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The fashionable trend these days is treating your guests to a taste of luxury.

Appetizer buffets and hors d’oeuvres are especially fun for cocktail hour between your main event/ceremony and dinner with little bites available for your guests to enjoy at their leisure while mingling. 

Imagine servers walking around with scrumptious little morsels atop silver platters for your guests to ooh-and-aaah over all night long. Little Bites All Around! 

Hors d'Oeuvres for Dinner?   Yes!!

Tuna Poke Bites
Brownie Bites
Azada Shrimp Skewers
Apple Tartain
Salmon Crisp
Mushroom Caviar
Flourless Chocolate Torte
Goodnight Sweet Pork
Risotto Cakes
Stuffed Mussels
Sweet & Sour Meatballs
Crab Dip Bites
Duck Ropa Vieja

Budget tip: choose your appetizer menu wisely based on your budget and vision. Is your goal to “wow” your guests with tasty morsels, or give them a little filler to cut dinner portion size? Both are valid options, so choose wisely. If you choose dinner to follow apps, we recommend keeping hors d’oeuvres lighter, about 5 bites per person. Otherwise, plan for about 12-15 bites per person if you are not planning other meal options. 

Hors d'Oeuvre Party Style

For a fun and casual dinner, try family-style platters. 


Your main courses (and possibly the salad course) are served on large platters to each table.


Appropriate serving utensils are needed, where the guests serve and pass the food themselves.

Let's Share: Family Style Platters

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Emily Darling Reception Aug 14, 2010 5-44 AM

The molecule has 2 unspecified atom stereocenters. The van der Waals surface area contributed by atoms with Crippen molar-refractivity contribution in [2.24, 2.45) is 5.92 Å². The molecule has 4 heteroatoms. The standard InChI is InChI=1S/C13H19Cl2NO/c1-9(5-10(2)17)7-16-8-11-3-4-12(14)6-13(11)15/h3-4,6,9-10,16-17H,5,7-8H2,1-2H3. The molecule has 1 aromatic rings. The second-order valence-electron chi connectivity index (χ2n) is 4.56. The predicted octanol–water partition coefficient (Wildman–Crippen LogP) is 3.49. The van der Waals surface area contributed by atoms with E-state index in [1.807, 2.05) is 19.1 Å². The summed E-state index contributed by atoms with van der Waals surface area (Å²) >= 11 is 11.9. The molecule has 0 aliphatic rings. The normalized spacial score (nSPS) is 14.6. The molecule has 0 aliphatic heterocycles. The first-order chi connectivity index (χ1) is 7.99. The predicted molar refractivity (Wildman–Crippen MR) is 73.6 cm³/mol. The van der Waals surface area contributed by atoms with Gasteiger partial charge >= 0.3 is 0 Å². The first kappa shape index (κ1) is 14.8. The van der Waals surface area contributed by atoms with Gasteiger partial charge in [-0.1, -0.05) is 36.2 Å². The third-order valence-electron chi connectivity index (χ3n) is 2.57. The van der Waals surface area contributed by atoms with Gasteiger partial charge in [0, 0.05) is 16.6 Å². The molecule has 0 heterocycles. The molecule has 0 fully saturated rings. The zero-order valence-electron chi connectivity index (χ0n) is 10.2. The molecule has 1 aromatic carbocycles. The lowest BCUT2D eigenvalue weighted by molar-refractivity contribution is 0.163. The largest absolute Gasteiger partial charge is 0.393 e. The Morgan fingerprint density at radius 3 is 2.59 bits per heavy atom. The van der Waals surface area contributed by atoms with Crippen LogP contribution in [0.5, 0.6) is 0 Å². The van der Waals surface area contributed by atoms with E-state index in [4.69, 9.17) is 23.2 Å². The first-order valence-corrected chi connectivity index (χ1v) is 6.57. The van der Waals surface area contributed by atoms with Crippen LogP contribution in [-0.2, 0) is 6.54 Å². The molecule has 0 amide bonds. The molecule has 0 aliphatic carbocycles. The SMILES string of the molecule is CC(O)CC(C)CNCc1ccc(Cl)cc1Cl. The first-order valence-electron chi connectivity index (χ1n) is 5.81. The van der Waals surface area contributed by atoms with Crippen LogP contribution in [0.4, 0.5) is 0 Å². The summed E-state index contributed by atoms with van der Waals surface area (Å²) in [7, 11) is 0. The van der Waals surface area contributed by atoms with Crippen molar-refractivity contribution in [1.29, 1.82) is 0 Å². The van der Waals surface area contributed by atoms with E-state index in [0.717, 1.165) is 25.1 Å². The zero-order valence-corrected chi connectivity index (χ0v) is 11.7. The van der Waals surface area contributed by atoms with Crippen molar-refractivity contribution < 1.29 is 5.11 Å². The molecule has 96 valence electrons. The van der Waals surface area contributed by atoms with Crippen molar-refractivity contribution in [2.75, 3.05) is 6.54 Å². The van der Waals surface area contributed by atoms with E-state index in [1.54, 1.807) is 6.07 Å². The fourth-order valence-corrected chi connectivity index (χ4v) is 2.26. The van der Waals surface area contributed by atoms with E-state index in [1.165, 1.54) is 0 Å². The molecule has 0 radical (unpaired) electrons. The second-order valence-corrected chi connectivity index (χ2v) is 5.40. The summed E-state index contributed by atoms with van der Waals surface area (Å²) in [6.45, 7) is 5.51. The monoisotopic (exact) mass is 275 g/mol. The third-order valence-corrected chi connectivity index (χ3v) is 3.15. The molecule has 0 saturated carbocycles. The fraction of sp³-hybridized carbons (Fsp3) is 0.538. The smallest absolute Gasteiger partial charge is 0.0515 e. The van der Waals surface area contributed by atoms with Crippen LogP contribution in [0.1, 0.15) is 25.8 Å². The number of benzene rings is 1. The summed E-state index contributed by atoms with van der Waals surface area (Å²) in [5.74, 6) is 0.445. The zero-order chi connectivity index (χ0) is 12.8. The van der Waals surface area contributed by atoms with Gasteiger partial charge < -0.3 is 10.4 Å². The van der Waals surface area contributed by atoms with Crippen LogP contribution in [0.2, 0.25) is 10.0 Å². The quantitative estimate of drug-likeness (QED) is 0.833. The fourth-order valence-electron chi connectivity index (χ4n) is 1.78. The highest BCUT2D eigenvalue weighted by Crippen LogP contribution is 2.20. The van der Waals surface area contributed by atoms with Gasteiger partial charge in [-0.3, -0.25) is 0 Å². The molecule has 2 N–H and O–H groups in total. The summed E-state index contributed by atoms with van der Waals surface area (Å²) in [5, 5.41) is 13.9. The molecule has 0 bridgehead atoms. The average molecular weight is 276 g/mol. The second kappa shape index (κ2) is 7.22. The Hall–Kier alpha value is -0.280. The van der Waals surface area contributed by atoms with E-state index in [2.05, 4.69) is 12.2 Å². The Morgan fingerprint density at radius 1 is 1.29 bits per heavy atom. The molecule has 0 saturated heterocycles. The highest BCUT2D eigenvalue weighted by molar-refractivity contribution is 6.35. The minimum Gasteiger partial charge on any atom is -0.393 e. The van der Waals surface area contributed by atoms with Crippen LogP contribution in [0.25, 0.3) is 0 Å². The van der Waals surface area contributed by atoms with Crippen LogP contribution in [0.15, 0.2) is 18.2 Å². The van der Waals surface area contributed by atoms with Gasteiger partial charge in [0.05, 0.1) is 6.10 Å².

Grilled Asparagus
MCT VIP night Jan 23, 2010 7-056
Diane Norby Jun 27, 2010 5-012
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Emily Darling Reception Aug 14, 2010 5-048

Make sure your table decorations don’t dominate too much of the table space, as you will need a lot of room for several platters of food.

The Buffet Style

A buffet is a great way to stay in your  budget,  

and get all the amazing food you selected displayed together. 
Several protein options on the buffet (in smaller portion sizes) are the newest
and definitely a crowd pleaser. Steak, chicken and salmon all offered,

but much smaller, each at 1/3 the traditional portion. 

Get in Line: The Buffet

MCT VIP night Jan 21, 2010 6-028
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Diane Norby Jun 27, 2010 5-012
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Carving Station
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Emily Darling Reception Aug 14, 2010 5-048

Don’t forget your best friend who will take at least four portions of steak, leaving none for your other guests. So, ask your MC to begin the buffet with “Take one piece and come back as many times as you want. Let’s get everyone through the line first.” Or, you can also plan for buffet servers to keep portions consistent. To add to the elegance while keeping costs down from a fully plated dinner, opt for a plated/served salad & bread course before the main dinner buffet. 

Keep in mind, the traditional buffet has a drawback: everybody is hungry waiting in line. The Silk Road is in-tune with these needs, and knows exactly how to speed things up before you get in a bind.

  • A plated salad course allows your guests to get a bite to eat before heading to the buffet. Orchestration is key for this style, so put someone in charge: The tables served the salad course first will also be first through the buffet line, and so forth. This allows for a steady flow of service, and not leaving your favorite Aunt May waiting too long for her turn at the buffet.

  • Plan buffet lines: use both sides of the buffet table, or create a T-shaped buffet. Both lines start the the bottom of the T, and are funneled away to each side to move quickly and prevent congestion.